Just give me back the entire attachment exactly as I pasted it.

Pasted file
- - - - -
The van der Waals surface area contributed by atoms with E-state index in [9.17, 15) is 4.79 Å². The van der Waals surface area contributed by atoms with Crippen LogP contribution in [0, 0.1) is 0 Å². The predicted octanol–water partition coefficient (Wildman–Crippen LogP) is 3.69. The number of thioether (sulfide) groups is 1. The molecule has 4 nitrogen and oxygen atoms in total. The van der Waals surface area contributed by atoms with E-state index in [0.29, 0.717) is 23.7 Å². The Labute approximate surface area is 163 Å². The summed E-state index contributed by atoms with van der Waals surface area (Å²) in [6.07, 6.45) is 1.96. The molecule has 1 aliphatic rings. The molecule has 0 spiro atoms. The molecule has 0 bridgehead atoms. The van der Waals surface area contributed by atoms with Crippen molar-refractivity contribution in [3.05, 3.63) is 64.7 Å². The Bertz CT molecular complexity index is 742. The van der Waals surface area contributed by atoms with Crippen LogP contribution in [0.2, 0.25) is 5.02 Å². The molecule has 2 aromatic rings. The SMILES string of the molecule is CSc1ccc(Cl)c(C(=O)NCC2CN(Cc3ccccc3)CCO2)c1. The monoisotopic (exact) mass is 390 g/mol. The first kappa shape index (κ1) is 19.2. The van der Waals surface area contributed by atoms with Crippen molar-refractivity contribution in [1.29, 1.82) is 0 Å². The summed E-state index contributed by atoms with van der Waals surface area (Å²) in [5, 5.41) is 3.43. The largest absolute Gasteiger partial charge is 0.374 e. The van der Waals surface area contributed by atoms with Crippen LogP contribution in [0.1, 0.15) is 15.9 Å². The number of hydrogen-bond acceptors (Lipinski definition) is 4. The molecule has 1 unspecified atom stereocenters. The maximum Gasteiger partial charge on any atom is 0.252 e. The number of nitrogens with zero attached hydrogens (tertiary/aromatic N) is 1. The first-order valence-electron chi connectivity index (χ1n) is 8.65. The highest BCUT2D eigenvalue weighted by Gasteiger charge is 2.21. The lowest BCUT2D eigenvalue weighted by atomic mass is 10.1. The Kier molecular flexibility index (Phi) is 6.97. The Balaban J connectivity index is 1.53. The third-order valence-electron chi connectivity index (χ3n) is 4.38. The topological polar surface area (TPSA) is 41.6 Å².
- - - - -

The van der Waals surface area contributed by atoms with E-state index in [9.17, 15) is 4.79 Å². The van der Waals surface area contributed by atoms with Crippen LogP contribution in [0, 0.1) is 0 Å². The predicted octanol–water partition coefficient (Wildman–Crippen LogP) is 3.69. The number of thioether (sulfide) groups is 1. The molecule has 4 nitrogen and oxygen atoms in total. The van der Waals surface area contributed by atoms with E-state index in [0.29, 0.717) is 23.7 Å². The Labute approximate surface area is 163 Å². The summed E-state index contributed by atoms with van der Waals surface area (Å²) in [6.07, 6.45) is 1.96. The molecule has 1 aliphatic rings. The molecule has 0 spiro atoms. The molecule has 0 bridgehead atoms. The van der Waals surface area contributed by atoms with Crippen molar-refractivity contribution in [3.05, 3.63) is 64.7 Å². The Bertz CT molecular complexity index is 742. The van der Waals surface area contributed by atoms with Crippen LogP contribution in [0.2, 0.25) is 5.02 Å². The molecule has 2 aromatic rings. The SMILES string of the molecule is CSc1ccc(Cl)c(C(=O)NCC2CN(Cc3ccccc3)CCO2)c1. The monoisotopic (exact) mass is 390 g/mol. The first kappa shape index (κ1) is 19.2. The van der Waals surface area contributed by atoms with Crippen molar-refractivity contribution in [1.29, 1.82) is 0 Å². The summed E-state index contributed by atoms with van der Waals surface area (Å²) in [5, 5.41) is 3.43. The largest absolute Gasteiger partial charge is 0.374 e. The van der Waals surface area contributed by atoms with Crippen LogP contribution in [0.1, 0.15) is 15.9 Å². The number of hydrogen-bond acceptors (Lipinski definition) is 4. The molecule has 1 unspecified atom stereocenters. The maximum Gasteiger partial charge on any atom is 0.252 e. The number of nitrogens with zero attached hydrogens (tertiary/aromatic N) is 1. The first-order valence-electron chi connectivity index (χ1n) is 8.65. The highest BCUT2D eigenvalue weighted by Gasteiger charge is 2.21. The lowest BCUT2D eigenvalue weighted by atomic mass is 10.1. The Kier molecular flexibility index (Phi) is 6.97. The Balaban J connectivity index is 1.53. The third-order valence-electron chi connectivity index (χ3n) is 4.38. The topological polar surface area (TPSA) is 41.6 Å².